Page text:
Good to know: Saint Rose literacy scholars shine.

RISSE literacy

Opening doors, one word at a time. Among other settings, students in the Saint Rose graduate program in literacy, work at a refugee program close to campus. Here, a student instructs a girl from Thailand – assistance given to help her thrive in a new country.

It didn’t take Daryl Sewing long after completing her graduate degree in literacy to help elementary school students learn the basics of reading and writing that they had somehow missed. It didn’t take her long to advance.

Sewing completed her master’s degree in literacy at Saint Rose last August and was hired at a district near Houston, Texas, the following month. Now, she has been promoted to team leader of her school’s fifth grade.

“They are moving forward with a literacy program for the whole district,” Sewing explained. “And my degree is really valuable. I think it’s a reason that, only in my second year, they are moving me to team leader.”

At the start of the school year, Sewing was surprised by the third graders in her classroom who hadn’t learned so much as the alphabet. But she also found that the placement tests and learning techniques she had learned at Saint Rose were valuable. She used them frequently, to great success.

“One non-reader switched to my class and struggled a lot,” Sewing said. “By June, he was reading short stories and could write over 100 words. He was my biggest success story.”

The Dutchess County native earned her bachelor’s degree in childhood education from Saint Rose in 2013 and realized that she wanted to teach struggling readers. So when it was time to consider graduate school – a requirement for New York teachers – she chose the Saint Rose literacy program.

Available to teachers with an undergraduate degree in early childhood education, childhood education, secondary education or special education, the program enrolls students in tracks that pertain to their respective levels. With the degree, classroom teachers can enhance literacy across the curricula, become a literacy coach or curricular specialist.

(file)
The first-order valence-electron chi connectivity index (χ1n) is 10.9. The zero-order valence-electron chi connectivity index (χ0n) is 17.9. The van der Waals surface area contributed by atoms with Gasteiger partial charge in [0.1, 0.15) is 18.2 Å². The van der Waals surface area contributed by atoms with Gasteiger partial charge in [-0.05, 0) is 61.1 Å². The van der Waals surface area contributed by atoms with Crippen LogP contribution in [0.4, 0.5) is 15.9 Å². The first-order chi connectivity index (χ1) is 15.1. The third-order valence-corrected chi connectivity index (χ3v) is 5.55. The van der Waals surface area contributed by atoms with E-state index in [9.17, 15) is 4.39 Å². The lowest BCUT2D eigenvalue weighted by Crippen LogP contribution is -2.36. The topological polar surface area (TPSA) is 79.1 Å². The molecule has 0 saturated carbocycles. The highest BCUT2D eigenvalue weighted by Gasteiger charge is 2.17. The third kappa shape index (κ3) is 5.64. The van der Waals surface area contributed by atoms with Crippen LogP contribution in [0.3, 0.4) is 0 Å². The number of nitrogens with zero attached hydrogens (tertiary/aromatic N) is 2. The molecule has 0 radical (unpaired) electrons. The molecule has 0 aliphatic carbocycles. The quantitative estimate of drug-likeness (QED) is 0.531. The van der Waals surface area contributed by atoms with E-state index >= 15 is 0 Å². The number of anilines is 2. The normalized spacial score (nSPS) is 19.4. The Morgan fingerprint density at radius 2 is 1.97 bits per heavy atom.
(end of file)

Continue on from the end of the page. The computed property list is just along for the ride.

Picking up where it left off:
All Saint Rose literacy candidates work in a refugee center close to campus, where they help students from all over the world absorb the written word in order to thrive in a new country. A new class – the only one in the region – emphasizes the growing need to reach English language learners.

The Saint Rose literacy master’s degree also prepares teachers for the Content Specialty Test, which 98 percent pass on the first try. The test leads to certification and a leg-up in the job market.

Sewing was pleased that she could do the program in one year. More important was the unparalleled exposure to students in a large variety of settings. She worked in a literacy clinic on campus, as well as a public school, parochial school and at the on-campus Help Yourself Academy after-school program for local children. She taught a girl from Thailand at the refugee center.

“I experienced so much diversity in Albany,” Sewing said, “that I thought I was ready to try life in a different part of the country.”

 

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